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Genomicus
Member (Idle past 14 days)
Posts: 852
Joined: 02-15-2012


Message 19 of 24 (692328)
03-01-2013 8:53 PM
Reply to: Message 18 by CoolBeans
03-01-2013 8:44 PM


Hi CoolBeans,

No, it is not a problem for natural selection/evolutionary theory precisely because of antagonistic pleiotropy.


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CoolBeans
Member (Idle past 1687 days)
Posts: 196
From: Honduras
Joined: 02-11-2013


Message 20 of 24 (692332)
03-01-2013 9:11 PM
Reply to: Message 19 by Genomicus
03-01-2013 8:53 PM


Oh, thanks. Wait arent you an ID supporter?
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Dr Adequate
Member
Posts: 16085
Joined: 07-20-2006
Member Rating: 10.0


Message 21 of 24 (692336)
03-01-2013 9:20 PM
Reply to: Message 20 by CoolBeans
03-01-2013 9:11 PM


Oh, thanks. Wait arent you an ID supporter?

That doesn't mean that he has to be wrong about everything.


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Dr Adequate
Member
Posts: 16085
Joined: 07-20-2006
Member Rating: 10.0


Message 22 of 24 (692339)
03-01-2013 9:28 PM
Reply to: Message 12 by Genomicus
02-27-2013 10:22 PM


I think the question that CoolBeans is posing here is why we age biologically. The issue isn't really why we die; it's why we undergo senescence, and how this can be reconciled with natural selection.

Well, I didn't talk about dying of old age, I talked about deterioration of fitness. My point is that if this will only happen after a member of your species will (in the evolutionary environment, in the natural course of things) have died anyway, then the mutation causing this will at the very least be neutral.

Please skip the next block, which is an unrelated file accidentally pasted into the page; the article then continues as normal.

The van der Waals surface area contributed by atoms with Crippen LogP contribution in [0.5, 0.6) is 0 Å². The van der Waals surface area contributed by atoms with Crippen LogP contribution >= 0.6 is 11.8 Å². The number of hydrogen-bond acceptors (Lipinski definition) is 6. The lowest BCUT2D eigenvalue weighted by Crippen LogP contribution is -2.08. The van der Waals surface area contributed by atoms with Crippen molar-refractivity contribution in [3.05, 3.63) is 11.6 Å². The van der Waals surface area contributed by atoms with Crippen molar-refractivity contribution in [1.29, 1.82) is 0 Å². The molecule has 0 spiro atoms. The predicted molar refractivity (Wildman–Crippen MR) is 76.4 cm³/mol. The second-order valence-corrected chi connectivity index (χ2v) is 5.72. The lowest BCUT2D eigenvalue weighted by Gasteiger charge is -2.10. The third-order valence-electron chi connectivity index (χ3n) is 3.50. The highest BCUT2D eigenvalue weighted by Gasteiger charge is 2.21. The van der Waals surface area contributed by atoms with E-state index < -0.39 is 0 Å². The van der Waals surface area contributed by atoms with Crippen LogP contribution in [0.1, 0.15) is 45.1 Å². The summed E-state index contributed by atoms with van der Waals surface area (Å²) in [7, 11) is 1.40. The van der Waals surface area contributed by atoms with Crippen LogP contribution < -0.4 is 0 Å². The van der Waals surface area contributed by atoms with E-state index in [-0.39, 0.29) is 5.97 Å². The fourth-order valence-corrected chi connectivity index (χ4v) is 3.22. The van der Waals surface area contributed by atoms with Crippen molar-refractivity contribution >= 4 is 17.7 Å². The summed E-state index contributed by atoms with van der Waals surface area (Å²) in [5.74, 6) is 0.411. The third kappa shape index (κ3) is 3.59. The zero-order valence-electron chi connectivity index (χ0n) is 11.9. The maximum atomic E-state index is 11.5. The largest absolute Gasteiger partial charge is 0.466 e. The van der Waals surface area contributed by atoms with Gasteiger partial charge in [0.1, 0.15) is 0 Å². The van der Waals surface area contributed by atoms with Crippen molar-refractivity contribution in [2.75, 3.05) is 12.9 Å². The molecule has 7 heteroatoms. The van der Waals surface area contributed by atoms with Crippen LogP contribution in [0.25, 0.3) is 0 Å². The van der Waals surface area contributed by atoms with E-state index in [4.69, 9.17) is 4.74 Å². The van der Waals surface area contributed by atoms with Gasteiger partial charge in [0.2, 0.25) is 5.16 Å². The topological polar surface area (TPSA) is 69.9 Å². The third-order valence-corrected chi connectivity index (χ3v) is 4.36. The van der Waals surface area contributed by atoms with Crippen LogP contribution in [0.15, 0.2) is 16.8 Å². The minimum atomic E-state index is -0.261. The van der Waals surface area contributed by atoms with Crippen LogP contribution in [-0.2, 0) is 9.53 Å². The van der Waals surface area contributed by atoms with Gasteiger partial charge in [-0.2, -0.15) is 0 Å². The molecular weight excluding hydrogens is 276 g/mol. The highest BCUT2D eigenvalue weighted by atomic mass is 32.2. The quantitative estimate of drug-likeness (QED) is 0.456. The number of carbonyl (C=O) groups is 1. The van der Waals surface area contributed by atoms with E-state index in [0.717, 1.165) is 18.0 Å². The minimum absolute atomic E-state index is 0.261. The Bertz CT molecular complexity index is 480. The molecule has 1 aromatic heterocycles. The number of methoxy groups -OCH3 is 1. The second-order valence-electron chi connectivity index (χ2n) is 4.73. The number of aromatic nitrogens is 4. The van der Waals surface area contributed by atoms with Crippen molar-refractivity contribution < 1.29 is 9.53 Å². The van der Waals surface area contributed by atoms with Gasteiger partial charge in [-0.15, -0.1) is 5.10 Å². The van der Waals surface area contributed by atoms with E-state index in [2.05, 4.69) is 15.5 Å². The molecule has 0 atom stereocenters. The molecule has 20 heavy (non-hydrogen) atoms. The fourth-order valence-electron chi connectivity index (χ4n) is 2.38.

Edited by Dr Adequate, : No reason given.

Edited by Dr Adequate, : No reason given.


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Omnivorous
Member (Idle past 1040 days)
Posts: 3808
From: Adirondackia
Joined: 07-21-2005


Message 23 of 24 (692343)
03-01-2013 9:37 PM
Reply to: Message 16 by nwr
03-01-2013 11:52 AM


nwr writes:

In terms of a society, the older members of a community provide a degree of cultural memory, often in the form of traditions and folklore. That the older member eventually die, allows the culture to evolve to better fit changing conditions.

I'm just describing what I see as what would have affected evolution.

Which parallels biological evolution: it's hard to get new green growth with old woody branches in the way.

What would be the impact of humans breeding across many generations? Well, outrage, sure, and great parties--but surely it would also slow the pace of evolutionary change.

It's no coincidence that death and sex are so closely related in our psyches: we needed them both to get here.


"If you can keep your head while those around you are losing theirs, you can collect a lot of heads."

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Genomicus
Member (Idle past 14 days)
Posts: 852
Joined: 02-15-2012


Message 24 of 24 (692447)
03-03-2013 12:34 PM
Reply to: Message 20 by CoolBeans
03-01-2013 9:11 PM


Oh, thanks. Wait arent you an ID supporter?

Yes, I am, but that's not particularly relevant to the biology of aging